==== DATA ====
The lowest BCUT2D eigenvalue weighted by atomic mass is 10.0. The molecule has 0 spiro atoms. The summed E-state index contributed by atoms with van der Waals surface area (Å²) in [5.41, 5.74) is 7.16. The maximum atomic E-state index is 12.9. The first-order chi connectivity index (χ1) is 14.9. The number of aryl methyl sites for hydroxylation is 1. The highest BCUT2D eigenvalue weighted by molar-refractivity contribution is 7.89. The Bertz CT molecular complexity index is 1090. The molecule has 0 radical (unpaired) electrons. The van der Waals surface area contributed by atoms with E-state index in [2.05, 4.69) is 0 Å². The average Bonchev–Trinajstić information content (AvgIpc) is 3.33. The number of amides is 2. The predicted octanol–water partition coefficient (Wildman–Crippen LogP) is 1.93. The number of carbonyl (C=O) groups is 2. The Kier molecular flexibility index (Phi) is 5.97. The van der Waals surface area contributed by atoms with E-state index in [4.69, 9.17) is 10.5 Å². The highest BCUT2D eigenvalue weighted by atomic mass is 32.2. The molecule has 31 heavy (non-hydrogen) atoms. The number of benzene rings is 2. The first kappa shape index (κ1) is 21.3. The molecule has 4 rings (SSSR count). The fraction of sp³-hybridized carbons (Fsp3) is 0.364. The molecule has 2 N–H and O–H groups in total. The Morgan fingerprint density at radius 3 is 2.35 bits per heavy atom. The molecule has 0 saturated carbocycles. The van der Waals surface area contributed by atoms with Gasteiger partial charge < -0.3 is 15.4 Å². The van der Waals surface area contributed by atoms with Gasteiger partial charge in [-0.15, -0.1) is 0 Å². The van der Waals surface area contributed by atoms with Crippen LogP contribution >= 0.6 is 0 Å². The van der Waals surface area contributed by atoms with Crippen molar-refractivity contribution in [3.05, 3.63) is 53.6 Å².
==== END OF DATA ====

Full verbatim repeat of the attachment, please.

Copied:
The lowest BCUT2D eigenvalue weighted by atomic mass is 10.0. The molecule has 0 spiro atoms. The summed E-state index contributed by atoms with van der Waals surface area (Å²) in [5.41, 5.74) is 7.16. The maximum atomic E-state index is 12.9. The first-order chi connectivity index (χ1) is 14.9. The number of aryl methyl sites for hydroxylation is 1. The highest BCUT2D eigenvalue weighted by molar-refractivity contribution is 7.89. The Bertz CT molecular complexity index is 1090. The molecule has 0 radical (unpaired) electrons. The van der Waals surface area contributed by atoms with E-state index in [2.05, 4.69) is 0 Å². The average Bonchev–Trinajstić information content (AvgIpc) is 3.33. The number of amides is 2. The predicted octanol–water partition coefficient (Wildman–Crippen LogP) is 1.93. The number of carbonyl (C=O) groups is 2. The Kier molecular flexibility index (Phi) is 5.97. The van der Waals surface area contributed by atoms with E-state index in [4.69, 9.17) is 10.5 Å². The highest BCUT2D eigenvalue weighted by atomic mass is 32.2. The molecule has 31 heavy (non-hydrogen) atoms. The number of benzene rings is 2. The first kappa shape index (κ1) is 21.3. The molecule has 4 rings (SSSR count). The fraction of sp³-hybridized carbons (Fsp3) is 0.364. The molecule has 2 N–H and O–H groups in total. The Morgan fingerprint density at radius 3 is 2.35 bits per heavy atom. The molecule has 0 saturated carbocycles. The van der Waals surface area contributed by atoms with Gasteiger partial charge < -0.3 is 15.4 Å². The van der Waals surface area contributed by atoms with Gasteiger partial charge in [-0.15, -0.1) is 0 Å². The van der Waals surface area contributed by atoms with Crippen LogP contribution >= 0.6 is 0 Å². The van der Waals surface area contributed by atoms with Crippen molar-refractivity contribution in [3.05, 3.63) is 53.6 Å².